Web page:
Joshua J. Mark
published on 02 March 2011
The intoxicant known in English as `beer' takes its name from the Latin `bibere' (by way of the German `bier') meaning `to drink' and the Spanish word for beer, cerveza' comes from the Latin word `cerevisia' for `of beer', giving some indication of the long span human beings have been enjoying the drink. Even so, beer brewing did not originate with the Romans but began thousands of years earlier. The first beer in the world was brewed by the ancient Chinese around the year 7000 BCE (known as kui). In the west, however, the process now recognized as beer brewing began in Mesopotamia at the Godin Tepe settlement now in modern-day Iran between 3500 - 3100 BCE. Evidence of beer manufacture has been confirmed between these dates but it is probable that the brewing of beer in Sumeria (southern Mesopotamia, modern-day Iraq) was in practice much earlier. Some evidence has been interpreted, however, which sets the date of beer brewing at Godin Tepe as early as 10,000 BCE when agriculture first developed in the region. While some scholars have contended that beer preceded bread as a staple, it is more likely that beer was `discovered' through grains used for bread-making which fermented.
The people of ancient Mesopotamia enjoyed beer so much that it was a daily dietary staple. Paintings, poems, and myths depict both human beings and their gods enjoying beer which was consumed through a straw to filter out pieces of bread or herbs in the drink. The brew was thick, of the consistency of modern-day porridge, and the straw was invented by the Sumerians or the Babylonians, it is thought, specifically for the purpose of drinking beer. The famous poem Inanna and the God of Wisdom describes the two deities drinking beer together and the god of wisdom, Enki, becoming so drunk he gives away the sacred meh (laws of civilization) to Inanna (thought to symbolize the transfer of power from Eridu, the city of Enki, to Uruk, the city of Inanna). The Sumerian poem Hymn to Ninkasi is both a song of praise to the goddess of beer, Ninkasi, and a recipe for beer, first written down around 1800 BCE. In the Sumerian/Babylonian Epic of Gilgamesh, the hero Enkidu becomes civilized through the ministrations of the temple harlot Shamhat who, among other things, teaches him to drink beer.
The Sumerians had many different words for beer from `sikaru' to `dida' to `ebir' (which meant `beer mug') and regarded the drink as a gift from the gods to promote human happiness and well being. The original brewers were women, the priestesses of Ninkasi, and women brewed beer regularly in the home as part of their preparation of meals. Beer was made from bippar (twice-baked barley bread) which was then fermented and beer brewing was always associated with baking. The famous Alulu beer receipt from the city of Ur in 2050 BCE, however, shows that beer brewing had become commercialized by that time. The tablet acknowledges receipt of 5 Silas of `the best beer' from the brewer Alulu (five Silas being approximately four and a half litres).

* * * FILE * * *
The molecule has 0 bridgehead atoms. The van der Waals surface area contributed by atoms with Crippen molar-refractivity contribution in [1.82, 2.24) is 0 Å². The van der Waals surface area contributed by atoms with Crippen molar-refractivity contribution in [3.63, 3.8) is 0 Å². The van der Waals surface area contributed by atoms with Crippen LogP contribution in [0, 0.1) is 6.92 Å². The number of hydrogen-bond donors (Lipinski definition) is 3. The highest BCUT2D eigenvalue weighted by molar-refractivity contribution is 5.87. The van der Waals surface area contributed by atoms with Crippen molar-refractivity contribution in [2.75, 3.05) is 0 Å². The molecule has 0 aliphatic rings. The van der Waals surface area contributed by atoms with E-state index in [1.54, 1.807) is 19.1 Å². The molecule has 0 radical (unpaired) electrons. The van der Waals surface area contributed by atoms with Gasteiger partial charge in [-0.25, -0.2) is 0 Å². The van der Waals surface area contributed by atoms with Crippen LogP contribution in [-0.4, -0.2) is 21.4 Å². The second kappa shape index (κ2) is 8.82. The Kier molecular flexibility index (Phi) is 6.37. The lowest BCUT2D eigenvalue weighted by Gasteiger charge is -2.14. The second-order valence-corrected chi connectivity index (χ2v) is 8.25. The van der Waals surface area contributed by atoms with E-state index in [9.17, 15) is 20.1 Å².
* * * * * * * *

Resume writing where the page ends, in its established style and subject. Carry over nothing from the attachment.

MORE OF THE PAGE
Under Babylonian rule, Mesopotamian beer production increased dramatically, became more commercialized, and laws were instituted concerning it as paragraphs 108-110 of the Code of Hammurabi make clear:
If a tavern-keeper (feminine) does not accept corn according to gross weight in payment of drink, but takes money, and the price of the drink is less than that of the corn, she shall be convicted and thrown into the water.
If conspirators meet in the house of a tavern-keeper, and these conspirators are not captured and delivered to the court, the tavern-keeper shall be put to death.
If a "sister of a god" open a tavern, or enter a tavern to drink, then shall this woman be burned to death.
Law 108 had to do with those tavern keepers who poured `short measures' of beer in return for cash instead of corn (which could be weighed and held to a measure) to cheat their customers; they would be drowned if caught doing so. Beer was commonly used in barter, not for cash sale and a daily ration of beer was provided for all citizens, the amount depending on one's social status. The second law concerns tavern keepers encouraging treason by allowing malcontents to gather in their establishment and the third law cited concerns women who were consecrated to, or were priestesses of, a certain deity opening a common drinking house or drinking in an already established tavern. The Babylonians had nothing against a priestess drinking beer (as, with the Sumerians, beer was considered a gift from the gods) but objected to one doing so in the same way as common women would.
The Babylonians brewed many different kinds of beer and classified them into twenty categories which recorded their various characteristics. Beer became a regular commodity in foreign trade, especially with Egypt, where it was very popular.
The Egyptian goddess of beer was Tenenit (closely associated Meskhenet, goddess of childbirth and protector of the birthing house) whose name derives from tenemu, one of the Egyptian words for beer. The most popular beer in Egypt was Heqet (or Hecht) which was a honey-flavored brew and their word for beer in general was zytum. The workers at the Giza plateau received beer rations three times a day and beer was often used throughout Egypt as compensation for labor. The Egyptians believed that brewing was taught to human beings by the great god Osiris himself and in this, and other regards, they viewed beer in much the same way as the Mesopotamians did. As in Mesopotamia, women were the chief brewers at first and brewed in their homes, the beer initially had the same thick, porridge-like consistency, and was brewed in much the same way. Later, men took over the business of brewing and miniature carved figures found in the tomb of Meketre (Prime Minister to the pharaoh Mentuhotep II, 2050-2000 BCE) show an ancient brewery at work. According to the Metropolitan Museum of Art, describing the diorama, "The overseer with a baton sits inside the door. In the brewery two women grind flour, which another man works into dough. After a second man treads the dough into mash in a tall vat, it is put into tall crocks to ferment. After fermentation, it is poured off into round jugs with black clay stoppers."